From the Fair Pensions for All campaign.
There is a serious crisis with the pension plan for municipal employees in the province OMERS. The shortfall in the pension of $10 Billion will cause problems for Ontario cities who are starting to be financially stressed from the 2008 market crash.
Contributions to the OMERS Pension Plan have grown by 40% over the the last five years, reaching an all-time high, while the Plan faces a $10 billion deficit. Pension managers suggest the problem can be solved through investment return targets being met and as long as demographic assumptions do not change.
This makes it clear that if these are the only solutions to the problems, the fund is on its way to continued shortfalls and at some point will run out of money.
Last year the plan posted a 10% return yet the shortfall climbed by another $3 billion, to a total shortfall of $10 billion. The rate of return for the plan over 10 years has been 8.24%. How much better do the pensions fund managers think they can do in the current economic environment?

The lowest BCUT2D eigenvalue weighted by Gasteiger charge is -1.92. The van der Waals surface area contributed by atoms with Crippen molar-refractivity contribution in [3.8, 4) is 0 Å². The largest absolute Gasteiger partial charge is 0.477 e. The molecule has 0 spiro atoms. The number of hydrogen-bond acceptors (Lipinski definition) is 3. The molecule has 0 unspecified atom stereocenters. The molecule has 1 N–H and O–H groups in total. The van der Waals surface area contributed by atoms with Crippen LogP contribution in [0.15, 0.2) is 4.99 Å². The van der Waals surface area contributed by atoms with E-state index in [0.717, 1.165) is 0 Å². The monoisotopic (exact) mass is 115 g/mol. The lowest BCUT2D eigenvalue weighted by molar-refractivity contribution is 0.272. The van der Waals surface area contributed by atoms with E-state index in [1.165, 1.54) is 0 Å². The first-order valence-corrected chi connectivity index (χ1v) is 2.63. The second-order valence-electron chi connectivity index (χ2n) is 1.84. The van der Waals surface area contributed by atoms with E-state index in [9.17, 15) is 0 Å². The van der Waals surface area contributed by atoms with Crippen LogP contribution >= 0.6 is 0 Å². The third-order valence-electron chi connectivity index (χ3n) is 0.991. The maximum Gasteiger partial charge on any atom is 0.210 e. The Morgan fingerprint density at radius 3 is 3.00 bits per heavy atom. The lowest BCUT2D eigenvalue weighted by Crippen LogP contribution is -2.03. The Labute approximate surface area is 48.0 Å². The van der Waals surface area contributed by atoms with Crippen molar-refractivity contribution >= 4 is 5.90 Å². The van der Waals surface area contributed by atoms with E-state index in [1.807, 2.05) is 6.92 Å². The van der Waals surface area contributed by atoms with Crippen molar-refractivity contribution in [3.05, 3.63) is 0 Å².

Recently the Institute of Actuaries made a preliminary report on changing demographics. They found that the life expectancy for public sector employees is greater than the general public and rising for the whole population. A woman in the general public will now live to 89.4 years and for a male it is 87.3.
For the past several years the shortfalls in this plan have been growing exponentially. Nothing has been done to fix the problem and every year adds billions of dollars in liabilities onto our cities.
Several smaller communities across the province are ringing the alarms bells. The Eastern Ontario Wardens Caucus and the Mayors of Northern Ontario consider themselves to be on the edge of a financial crisis. With serious infrastructure shortfalls, increasing debts and having to use reserves to meet annual budgets, they are unable to deal with the pension crisis.
It is time to take bold and courageous action on the OMERS plan. Tinkering around the edges will not fix the problem and only structural changes can save the plan now. BT